4. I wanted to say thank you for calling out the sexual coercion described in the letter. Women tend to assume that rape culture memes don’t apply to how we express sexual desire, but we are not immune simply because of our gender. I was older than the LW when I asked a man to explain to me exactly why he wouldn’t sleep with me (so I could poke holes in his logic so he’d have to do so, right? *cringe*). I managed to apologize for it before he could even respond, but holy crap. I am so grateful to my friends who acknowledged how terrible I felt about it but didn’t let me off the hook for doing it.

    1. I’m guilty of this. I have said coercive, denigrating things to get my way, and run roughshod over stated and implied boundaries with my husband. He had to wait 9 years for an apology.

      Reading through this space helped me realize I didn’t get a pass for being rapey because of my gender or my history.

      1. I feel like, when you’ve spent your whole life thinking you’re supposed to be weak and passive, you get completely alienated from your own ability to commit violence and hurt people. It doesn’t mean you lose that ability; it’s just that when you use it, you don’t know that’s what you’re doing. As a feminist, I think that on a cultural scale it’s really important for women to be more aware of our capacity for wrongdoing and learn how to amend our mistakes.

        I also love this community because we’re willing to call out crap when we see it, but there’s also not a giant blame-shame-shun response. (Distinction: I think if someone is doing something bad to you, getting angry and putting as much distance as you can between the two is a totally great response. But I also think that if you are the person who has done something wrong, you do need to find people who can help you learn from it and fix it.) People don’t get to do bad stuff unchallenged here, but there’s still room for us to process times when we didn’t act well and move on from that in productive, healthier ways. Because sure, sometimes the world has people who just enjoy hurting others and don’t care about the consequences; but like I feel has been demonstrated here, a lot of the people doing crappy, abusive things are just trying to feel safe and okay and get their own needs met, and tell themselves that behaving badly to other people is an acceptable way to do that. Having a strong community that helps you find new ways to deal with life’s challenges and accept responsibility for the consequences of your actions is a huge part of healing.

        1. I absolutely agree. I’m not letting anyone (myself included) off the hook for doing crappy things, but crappy behaviour has to come from *somewhere*. And I feel like just saying ‘You did this abusive/crappy/mean thing once, so you are irredeemable’ is really not useful. It doesn’t give people who’ve grown up in a culture that’s indoctrinated them with terrible ways to deal with conflict any other way. It just says ‘you are bad’.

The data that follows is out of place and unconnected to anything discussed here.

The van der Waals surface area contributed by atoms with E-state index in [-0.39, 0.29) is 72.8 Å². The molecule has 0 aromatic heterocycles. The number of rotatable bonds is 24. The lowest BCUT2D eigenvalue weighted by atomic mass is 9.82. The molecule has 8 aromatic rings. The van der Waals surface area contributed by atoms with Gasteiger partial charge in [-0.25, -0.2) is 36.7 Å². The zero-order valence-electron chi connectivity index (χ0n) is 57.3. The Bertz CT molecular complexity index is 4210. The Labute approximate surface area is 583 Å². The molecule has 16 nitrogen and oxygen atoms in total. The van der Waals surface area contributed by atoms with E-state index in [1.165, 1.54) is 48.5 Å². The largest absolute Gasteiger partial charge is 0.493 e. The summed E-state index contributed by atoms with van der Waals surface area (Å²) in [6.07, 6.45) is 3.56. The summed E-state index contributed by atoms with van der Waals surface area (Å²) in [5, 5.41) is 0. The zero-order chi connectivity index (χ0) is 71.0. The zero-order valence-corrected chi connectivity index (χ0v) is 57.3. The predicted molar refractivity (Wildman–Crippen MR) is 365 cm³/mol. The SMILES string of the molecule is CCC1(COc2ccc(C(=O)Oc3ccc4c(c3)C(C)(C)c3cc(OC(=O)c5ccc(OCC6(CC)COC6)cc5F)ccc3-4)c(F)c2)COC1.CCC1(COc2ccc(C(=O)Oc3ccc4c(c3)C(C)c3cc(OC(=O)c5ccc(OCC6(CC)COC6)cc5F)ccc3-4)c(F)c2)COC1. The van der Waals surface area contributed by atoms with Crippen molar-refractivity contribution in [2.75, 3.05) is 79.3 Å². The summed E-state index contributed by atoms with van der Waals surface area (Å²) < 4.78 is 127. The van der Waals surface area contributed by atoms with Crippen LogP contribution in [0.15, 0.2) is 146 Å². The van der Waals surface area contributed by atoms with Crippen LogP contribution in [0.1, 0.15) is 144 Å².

It seems to me that the whole point of acknowledging problematic things in culture are to change them, not to use them as a way to say some people are bad. There are absolutely people out there who are just jerks who like to hurt people. But there are lots who aren’t. And it’s good for *everyone* to help people be less jerky. Because then there are fewer jerks in the world! And that’s awesome!

          I thought about this some when we had a cheating thread awhile back. Effectively about how much having cheated in the past should mean. I’ve heard people say they will never ever even be friends with a cheater, but that seems impractical to me–like, you find out a good friend cheated on her high school boyfriend and that’s it, no more friend?

          A thread *from* someone being treated crappily shouldn’t be derailed with ‘why they did it/it wasn’t their fault because…/they probably meant…’ But it is good to be able to have threads from letter writers who could use some ‘this is not cool and here’s why’. And not just yelling at them.

        2. Your first paragraph is so true, and the moment I realized that (a few years ago now) was huge. Because I’m ashamed to say that I have been crappy to loved ones without realizing it until months or even years later because it literally did not occur to me that I had the power to hurt them.

        3. “I feel like, when you’ve spent your whole life thinking you’re supposed to be weak and passive, you get completely alienated from your own ability to commit violence and hurt people.”

          This also happens on a cultural level, I think, and is part of why some people (unexamining people) cling to the meme that women can’t abuse men (or whatever other damaging philosophy they hold along those lines). It’s a dangerous mental trap to fall into.

        4. “I feel like, when you’ve spent your whole life thinking you’re supposed to be weak and passive, you get completely alienated from your own ability to commit violence and hurt people.”

          Great insight. It’s all too easy to be careless with other people when you don’t think you’re even capable of hurting them.

      2. It definitely came from a place of having been a victim for most of my life.
        I hit this point where it was very Gone with the Wind “As God as my witness…I will never be hurt again!”
        It has taken me a long time to get out of the victim/abuser dichotomy, so for a while not being a victim meant being abusive. Because kind and thoughtful = weak and self-centered jerk = strong was the playbook I was working from.